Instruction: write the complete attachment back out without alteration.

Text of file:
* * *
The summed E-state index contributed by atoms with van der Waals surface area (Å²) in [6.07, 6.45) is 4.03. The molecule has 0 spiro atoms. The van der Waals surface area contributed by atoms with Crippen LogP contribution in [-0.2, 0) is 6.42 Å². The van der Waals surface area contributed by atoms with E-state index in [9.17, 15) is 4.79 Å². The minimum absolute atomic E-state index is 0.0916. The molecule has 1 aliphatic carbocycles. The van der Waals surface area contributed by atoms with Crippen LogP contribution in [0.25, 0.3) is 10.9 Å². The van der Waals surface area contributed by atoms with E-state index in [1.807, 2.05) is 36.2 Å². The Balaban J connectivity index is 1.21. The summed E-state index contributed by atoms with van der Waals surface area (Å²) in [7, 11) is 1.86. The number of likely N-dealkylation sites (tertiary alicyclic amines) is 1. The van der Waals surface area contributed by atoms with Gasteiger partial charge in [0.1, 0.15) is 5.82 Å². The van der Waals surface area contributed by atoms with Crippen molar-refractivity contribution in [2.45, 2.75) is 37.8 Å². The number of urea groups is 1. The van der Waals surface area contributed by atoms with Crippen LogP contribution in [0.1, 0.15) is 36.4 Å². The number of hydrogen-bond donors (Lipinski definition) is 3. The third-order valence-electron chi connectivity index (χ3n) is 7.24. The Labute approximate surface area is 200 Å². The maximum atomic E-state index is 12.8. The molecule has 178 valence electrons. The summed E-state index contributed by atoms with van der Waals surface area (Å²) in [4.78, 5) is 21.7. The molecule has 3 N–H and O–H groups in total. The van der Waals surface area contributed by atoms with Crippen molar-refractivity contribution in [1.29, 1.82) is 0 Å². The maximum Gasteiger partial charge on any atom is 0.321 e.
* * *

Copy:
The summed E-state index contributed by atoms with van der Waals surface area (Å²) in [6.07, 6.45) is 4.03. The molecule has 0 spiro atoms. The van der Waals surface area contributed by atoms with Crippen LogP contribution in [-0.2, 0) is 6.42 Å². The van der Waals surface area contributed by atoms with E-state index in [9.17, 15) is 4.79 Å². The minimum absolute atomic E-state index is 0.0916. The molecule has 1 aliphatic carbocycles. The van der Waals surface area contributed by atoms with Crippen LogP contribution in [0.25, 0.3) is 10.9 Å². The van der Waals surface area contributed by atoms with E-state index in [1.807, 2.05) is 36.2 Å². The Balaban J connectivity index is 1.21. The summed E-state index contributed by atoms with van der Waals surface area (Å²) in [7, 11) is 1.86. The number of likely N-dealkylation sites (tertiary alicyclic amines) is 1. The van der Waals surface area contributed by atoms with Gasteiger partial charge in [0.1, 0.15) is 5.82 Å². The van der Waals surface area contributed by atoms with Crippen molar-refractivity contribution in [2.45, 2.75) is 37.8 Å². The number of urea groups is 1. The van der Waals surface area contributed by atoms with Crippen LogP contribution in [0.1, 0.15) is 36.4 Å². The number of hydrogen-bond donors (Lipinski definition) is 3. The third-order valence-electron chi connectivity index (χ3n) is 7.24. The Labute approximate surface area is 200 Å². The maximum atomic E-state index is 12.8. The molecule has 178 valence electrons. The summed E-state index contributed by atoms with van der Waals surface area (Å²) in [4.78, 5) is 21.7. The molecule has 3 N–H and O–H groups in total. The van der Waals surface area contributed by atoms with Crippen molar-refractivity contribution in [1.29, 1.82) is 0 Å². The maximum Gasteiger partial charge on any atom is 0.321 e.